Emerante de Pradines Morse: 1918-2018

Emerante de Pradines Morse: artist, educator, and social visionary.

Musician Richard Morse, the founder of the musical group RAM, wrote the following public statement about his mother: renowned singer, dancer, and folklorist Emerante de Pradines Morse. Born on Sep. 24, 1918, she died last week at Saint‑Esprit Hospital in Port‑au‑Prince at the age of 99. It is a fitting obituary for one of the giants of Haitian culture during the 20th century. – Kim Ives

My mom, Emerante de Pradines Morse aka Emy de Pradines, passed away peacefully on Jan. 4, 2018. She was born in 1918.

She was an artist and educator as well as a social visionary. She was a wife for 47 years, a mother to her children as well as to her brothers and sisters; she was a grandmother, aunt, and a Godmother. She was an inspiration, a mentor.

It would be hard to describe her career in a few paragraphs. She recorded internationally distributed records and CDs, she acted in theatre as well as movies, recited poetry, she’s been the subject of documentaries, sang on radio programs, danced and sang with Katherine Dunham, worked and studied with Martha Graham, taught or performed dance at her own dance schools, including The New Haven Dance Center, as well as academic institutions including the University of Puerto Rico, Yale Drama School, Connecticut College, Brown University, Harvard University, Bennington College, Westover Academy and Stanford University. Canada, USA, Mexico, Brazil, Argentina, Chile, Cuba…they all heard her voice. They all heard her story.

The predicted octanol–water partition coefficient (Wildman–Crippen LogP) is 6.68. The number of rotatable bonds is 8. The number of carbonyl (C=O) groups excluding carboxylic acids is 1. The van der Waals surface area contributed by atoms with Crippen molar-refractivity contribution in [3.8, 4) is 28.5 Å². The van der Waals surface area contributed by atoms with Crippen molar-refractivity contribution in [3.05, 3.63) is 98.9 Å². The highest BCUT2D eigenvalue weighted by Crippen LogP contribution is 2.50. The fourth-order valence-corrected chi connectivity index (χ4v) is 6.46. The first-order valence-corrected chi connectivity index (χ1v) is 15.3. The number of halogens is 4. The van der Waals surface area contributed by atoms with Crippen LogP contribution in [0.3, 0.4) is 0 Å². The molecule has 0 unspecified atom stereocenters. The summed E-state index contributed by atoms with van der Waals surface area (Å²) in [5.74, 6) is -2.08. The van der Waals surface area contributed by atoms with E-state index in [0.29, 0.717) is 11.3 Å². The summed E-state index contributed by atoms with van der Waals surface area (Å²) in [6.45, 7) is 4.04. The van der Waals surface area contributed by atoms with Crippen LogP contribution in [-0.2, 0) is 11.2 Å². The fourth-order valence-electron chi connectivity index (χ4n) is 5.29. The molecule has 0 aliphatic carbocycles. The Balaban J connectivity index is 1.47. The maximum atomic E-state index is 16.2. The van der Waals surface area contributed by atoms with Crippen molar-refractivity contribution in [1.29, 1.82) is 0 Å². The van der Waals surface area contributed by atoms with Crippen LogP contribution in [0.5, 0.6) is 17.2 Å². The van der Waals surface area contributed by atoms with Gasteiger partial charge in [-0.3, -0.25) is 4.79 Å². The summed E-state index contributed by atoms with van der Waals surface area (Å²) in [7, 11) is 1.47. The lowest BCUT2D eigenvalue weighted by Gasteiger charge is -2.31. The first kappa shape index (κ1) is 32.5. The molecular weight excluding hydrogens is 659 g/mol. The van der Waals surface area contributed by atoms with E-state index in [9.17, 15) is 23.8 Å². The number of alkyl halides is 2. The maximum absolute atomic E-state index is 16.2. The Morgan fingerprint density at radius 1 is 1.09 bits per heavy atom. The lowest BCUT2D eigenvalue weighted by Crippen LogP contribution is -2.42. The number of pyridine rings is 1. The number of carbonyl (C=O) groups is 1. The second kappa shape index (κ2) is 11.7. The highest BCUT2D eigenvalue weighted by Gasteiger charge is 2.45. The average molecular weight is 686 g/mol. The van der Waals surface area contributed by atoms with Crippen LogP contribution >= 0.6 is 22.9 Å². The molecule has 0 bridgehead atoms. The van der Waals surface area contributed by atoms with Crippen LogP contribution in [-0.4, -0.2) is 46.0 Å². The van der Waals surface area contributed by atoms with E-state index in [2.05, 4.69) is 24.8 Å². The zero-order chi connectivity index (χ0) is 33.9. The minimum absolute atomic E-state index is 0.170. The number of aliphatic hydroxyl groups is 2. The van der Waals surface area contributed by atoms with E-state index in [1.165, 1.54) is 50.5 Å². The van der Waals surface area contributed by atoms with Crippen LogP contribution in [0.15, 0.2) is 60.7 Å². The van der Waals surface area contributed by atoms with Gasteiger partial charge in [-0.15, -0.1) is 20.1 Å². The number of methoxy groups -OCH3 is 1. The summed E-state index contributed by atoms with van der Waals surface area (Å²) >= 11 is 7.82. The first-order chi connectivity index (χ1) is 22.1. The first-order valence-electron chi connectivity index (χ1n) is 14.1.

As many of us know, demonizing Afro Haitian culture (Vodou, Voodoo, Folklore, Racine) is a popular exercise enjoyed by Haitians as well as non-Haitians. Emerante de Pradines saw the beauty where others saw ugly. She saw knowledge where others saw ignorance. She saw the Good where others wanted to see Evil. She heard rhythms, songs, lyrics, messages, melodies, she saw choreographies, and she learned, she researched, she taught, she spread the Art. She de demonized a country and its culture in the eyes of the academic elite of the Western Hemisphere.

After all is said and done, all she really wanted in her final years was to recognize her father, singer, composer, social commentator, Auguste “Candio” de Pradines, and to educate the poorest of the poor in Haiti and introduce them to art, whether it be music, theatre, crafts or dance.

That was her final vision. Education and Art for the Poor.

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